Now that we’ve covered the why of spotting trends, it’s time for Tip 2: Make sure you acquire a point of view about the world around you. The more trends you spot and track, and the more skilled you are at putting these trends into context, the more guidance you’ll have. When you have a broad point of view, even tiny observations start to make sense.
Example? How many marketers do you know who could give you an articulate answer if asked about, let’s say, the Future of Marketing? How many business execs do you know who are capable of explaining the main ten, or five, or even three consumer trends shaping not only their own industry but the entire business arena? And how many CEOs can comfortably lay out a kick-ass plan of attack based on their understanding of the New Consumer? (No, Steve Jobs doesn’t count! 😉
To stick with consumer trends: the point of view you want to develop could be summed up by a succinct answer to the question: “What is the short-term future of consumerism?”Now, where to begin so that in a few weeks time, your answer will blow away your colleagues?
Don’t hide: an open mind is a joy forever
Crucial to broadening your point of view: be curious and be open minded. Not an easy thing to do. We’re all set in our own ways, we all have our strict beliefs about what is right and what is wrong. However, closely observing instead of judging the world around you is tantamount to success. Ask yourself ‘why’ whenever you notice something new, instead of immediately looking for shortcomings.
Also realize that you are not necessarily your customer: your professional interests should be broader than your personal interests. You may not be excited by something new, but others are. Ask yourself why they are excited and which existing need has apparently been unlocked.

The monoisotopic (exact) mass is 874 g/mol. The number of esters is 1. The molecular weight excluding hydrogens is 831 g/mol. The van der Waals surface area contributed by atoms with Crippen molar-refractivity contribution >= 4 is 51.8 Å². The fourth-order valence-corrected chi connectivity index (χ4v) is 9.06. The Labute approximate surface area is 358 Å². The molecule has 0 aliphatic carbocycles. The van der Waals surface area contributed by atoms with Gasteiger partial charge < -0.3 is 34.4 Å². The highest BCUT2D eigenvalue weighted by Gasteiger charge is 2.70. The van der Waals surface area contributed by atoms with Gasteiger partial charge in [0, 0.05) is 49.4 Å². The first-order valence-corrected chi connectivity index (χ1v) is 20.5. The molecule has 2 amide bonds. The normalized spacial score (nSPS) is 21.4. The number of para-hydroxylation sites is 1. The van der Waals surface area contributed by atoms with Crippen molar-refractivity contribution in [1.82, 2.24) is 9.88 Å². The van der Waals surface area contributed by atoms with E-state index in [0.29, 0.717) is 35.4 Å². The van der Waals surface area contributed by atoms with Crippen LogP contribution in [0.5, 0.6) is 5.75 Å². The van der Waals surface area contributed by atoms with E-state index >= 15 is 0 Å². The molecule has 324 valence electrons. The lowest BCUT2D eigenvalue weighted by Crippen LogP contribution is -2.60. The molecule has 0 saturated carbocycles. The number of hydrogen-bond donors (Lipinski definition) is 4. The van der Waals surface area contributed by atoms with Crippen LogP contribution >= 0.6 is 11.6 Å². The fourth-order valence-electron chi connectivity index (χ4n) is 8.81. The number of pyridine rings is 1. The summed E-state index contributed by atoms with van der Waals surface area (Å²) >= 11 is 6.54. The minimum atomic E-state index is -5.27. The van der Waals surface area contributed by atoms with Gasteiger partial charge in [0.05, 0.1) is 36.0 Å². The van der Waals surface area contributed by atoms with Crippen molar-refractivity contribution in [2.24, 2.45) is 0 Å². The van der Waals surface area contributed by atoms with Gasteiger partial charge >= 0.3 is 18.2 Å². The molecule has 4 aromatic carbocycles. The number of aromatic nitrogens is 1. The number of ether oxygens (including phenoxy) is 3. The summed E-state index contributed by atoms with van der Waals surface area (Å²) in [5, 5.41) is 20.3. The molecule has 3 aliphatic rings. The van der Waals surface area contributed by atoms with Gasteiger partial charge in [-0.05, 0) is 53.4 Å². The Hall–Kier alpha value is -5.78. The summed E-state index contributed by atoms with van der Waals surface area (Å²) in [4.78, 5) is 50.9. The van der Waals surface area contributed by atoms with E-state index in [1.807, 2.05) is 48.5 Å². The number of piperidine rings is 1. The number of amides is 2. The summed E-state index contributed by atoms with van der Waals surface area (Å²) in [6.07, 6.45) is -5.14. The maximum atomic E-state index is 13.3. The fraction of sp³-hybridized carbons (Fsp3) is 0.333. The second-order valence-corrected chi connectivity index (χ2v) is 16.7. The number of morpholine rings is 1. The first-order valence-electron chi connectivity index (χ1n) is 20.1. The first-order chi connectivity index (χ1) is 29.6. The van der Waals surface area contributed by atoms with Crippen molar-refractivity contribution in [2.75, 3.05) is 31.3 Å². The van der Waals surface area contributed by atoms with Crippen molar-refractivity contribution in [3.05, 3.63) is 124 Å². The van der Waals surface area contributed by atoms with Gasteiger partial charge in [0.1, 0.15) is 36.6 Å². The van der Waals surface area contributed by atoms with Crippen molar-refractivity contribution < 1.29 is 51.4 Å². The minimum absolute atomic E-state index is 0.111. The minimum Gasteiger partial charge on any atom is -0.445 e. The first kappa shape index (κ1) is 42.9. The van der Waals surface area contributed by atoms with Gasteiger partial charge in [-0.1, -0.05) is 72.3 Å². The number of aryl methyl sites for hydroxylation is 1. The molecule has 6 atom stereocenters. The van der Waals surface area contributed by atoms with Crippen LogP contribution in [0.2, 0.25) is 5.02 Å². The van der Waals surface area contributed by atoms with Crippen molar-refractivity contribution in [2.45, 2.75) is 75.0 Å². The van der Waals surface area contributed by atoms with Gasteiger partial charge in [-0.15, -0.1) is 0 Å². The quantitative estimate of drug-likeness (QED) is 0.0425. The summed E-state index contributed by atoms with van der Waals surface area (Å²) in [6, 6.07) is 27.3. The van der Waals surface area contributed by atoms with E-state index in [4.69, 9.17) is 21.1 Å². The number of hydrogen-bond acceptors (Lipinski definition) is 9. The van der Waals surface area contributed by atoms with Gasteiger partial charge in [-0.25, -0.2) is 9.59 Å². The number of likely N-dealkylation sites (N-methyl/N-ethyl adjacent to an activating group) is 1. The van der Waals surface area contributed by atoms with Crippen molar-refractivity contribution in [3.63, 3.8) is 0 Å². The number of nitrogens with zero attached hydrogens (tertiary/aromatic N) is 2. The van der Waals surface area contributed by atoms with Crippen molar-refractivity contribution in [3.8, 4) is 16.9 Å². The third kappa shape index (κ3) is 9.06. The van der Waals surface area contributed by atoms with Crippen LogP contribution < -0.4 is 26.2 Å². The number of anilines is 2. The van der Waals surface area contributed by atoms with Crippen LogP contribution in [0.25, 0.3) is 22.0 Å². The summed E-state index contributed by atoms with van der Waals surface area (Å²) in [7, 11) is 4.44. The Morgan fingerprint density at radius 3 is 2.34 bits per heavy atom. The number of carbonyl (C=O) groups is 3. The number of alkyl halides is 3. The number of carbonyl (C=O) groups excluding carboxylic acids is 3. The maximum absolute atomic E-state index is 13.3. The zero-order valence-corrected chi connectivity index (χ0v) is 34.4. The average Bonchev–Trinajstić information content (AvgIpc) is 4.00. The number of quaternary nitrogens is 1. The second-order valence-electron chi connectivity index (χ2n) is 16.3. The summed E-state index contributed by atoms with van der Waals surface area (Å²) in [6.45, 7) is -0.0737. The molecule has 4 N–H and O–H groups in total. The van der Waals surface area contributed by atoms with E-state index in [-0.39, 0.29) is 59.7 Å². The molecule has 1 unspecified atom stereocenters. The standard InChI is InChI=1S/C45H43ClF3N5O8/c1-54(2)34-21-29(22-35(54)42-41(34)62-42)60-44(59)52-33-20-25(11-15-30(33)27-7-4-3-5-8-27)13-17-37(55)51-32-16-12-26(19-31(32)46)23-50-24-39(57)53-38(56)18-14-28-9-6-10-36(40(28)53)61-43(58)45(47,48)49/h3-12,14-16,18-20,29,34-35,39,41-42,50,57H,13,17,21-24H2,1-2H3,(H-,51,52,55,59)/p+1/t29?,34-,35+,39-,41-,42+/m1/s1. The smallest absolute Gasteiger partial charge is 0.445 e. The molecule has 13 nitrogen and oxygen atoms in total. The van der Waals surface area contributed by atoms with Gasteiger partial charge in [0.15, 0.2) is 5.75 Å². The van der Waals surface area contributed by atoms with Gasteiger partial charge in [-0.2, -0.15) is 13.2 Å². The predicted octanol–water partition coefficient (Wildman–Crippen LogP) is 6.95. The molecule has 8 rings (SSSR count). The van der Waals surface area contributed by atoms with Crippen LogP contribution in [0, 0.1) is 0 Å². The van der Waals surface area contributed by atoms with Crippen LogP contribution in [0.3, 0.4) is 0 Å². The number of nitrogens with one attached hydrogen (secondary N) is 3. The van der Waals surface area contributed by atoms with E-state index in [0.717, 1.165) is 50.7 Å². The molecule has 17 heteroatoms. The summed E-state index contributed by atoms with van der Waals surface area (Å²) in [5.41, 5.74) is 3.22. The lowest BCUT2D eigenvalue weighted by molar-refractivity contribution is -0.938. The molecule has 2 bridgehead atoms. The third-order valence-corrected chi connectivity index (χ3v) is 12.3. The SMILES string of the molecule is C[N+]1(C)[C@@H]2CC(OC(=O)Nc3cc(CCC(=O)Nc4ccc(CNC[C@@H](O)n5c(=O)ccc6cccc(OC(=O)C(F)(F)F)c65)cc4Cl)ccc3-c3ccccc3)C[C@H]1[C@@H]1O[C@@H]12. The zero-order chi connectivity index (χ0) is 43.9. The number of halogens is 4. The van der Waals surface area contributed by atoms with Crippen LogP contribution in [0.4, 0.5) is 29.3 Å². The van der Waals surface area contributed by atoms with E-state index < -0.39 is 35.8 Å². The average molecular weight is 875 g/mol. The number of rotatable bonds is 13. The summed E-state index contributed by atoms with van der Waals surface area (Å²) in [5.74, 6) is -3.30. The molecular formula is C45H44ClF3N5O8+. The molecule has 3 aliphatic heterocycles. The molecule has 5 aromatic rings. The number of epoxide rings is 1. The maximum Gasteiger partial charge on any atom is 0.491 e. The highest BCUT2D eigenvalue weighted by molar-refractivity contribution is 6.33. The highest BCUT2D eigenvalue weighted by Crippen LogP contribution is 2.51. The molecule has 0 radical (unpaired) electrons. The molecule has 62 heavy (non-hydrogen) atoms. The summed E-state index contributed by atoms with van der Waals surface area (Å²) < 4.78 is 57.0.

In other words, think and act like an entrepreneurial journalist. How?
Look cross-industry. Sticking with your own industry will not only severely limit your sources of inspiration, but will also make you miss important changes in consumer expectations. Every industry has its own ‘innovation competence’, whether it’s fashion leading the NO-FRILLS CHIC trend, the food and beverage sector leading the SNACK CULTURE trend, or hotels and restaurants dictating the ACCE$$ IS THE NEW LUXURY trend. The innovations they’re bringing to market not only excite consumers, they also shape their expectations. In other words, consumers will come to expect other industries to also start offering them the benefits of NO-FRILLS CHIC, of more choice in smaller doses, of luxury as a transforming experience. And they don’t care if you’re in real estate, financial services or telecom. Last but not least, if you’re obsessed with what your competition is doing, you will always end up copying them. To become a trend setter, you need to look where your competition isn’t.
Think like a (paranoid) CEO, even if you don’t get paid like one. Stop being ‘just’ a specialist and aim to become a generalist. Yes, we all need to be a specialist in something. However, we also need to be generalists, to understand the big picture and how we and our companies and products fit in.
You don’t have to like every trend. You are in this for your customers. Who may have different needs and desires than you do. Never dismiss anything too quickly. Just because YOU would never use a certain innovation, doesn’t mean others (your customers included) won’t buy it either. Many of today’s success stories, from the camera phone to the Airbus 380, were dismissed and ridiculed from the day they were imagined, announced or conceived.
So instead of dismissing, ask questions. Non stop. Why is something happening? Why was it introduced? Why do consumers like it? Or why do they hate it? Look beyond the sources that appeal to your personal tastes. Read a random magazine every week (buy one you would normally never read), or visit a random blog, written for and by people whose passions don’t match your own.
Try stuff out. The proof of the pudding is always in the eating.
Get rid of taboos, prejudices, dogmatism, negativity. All of this will block your ability to pick up new ideas, to understand your customers, and will thus cost you money. (And it make you a less pleasant person, too.)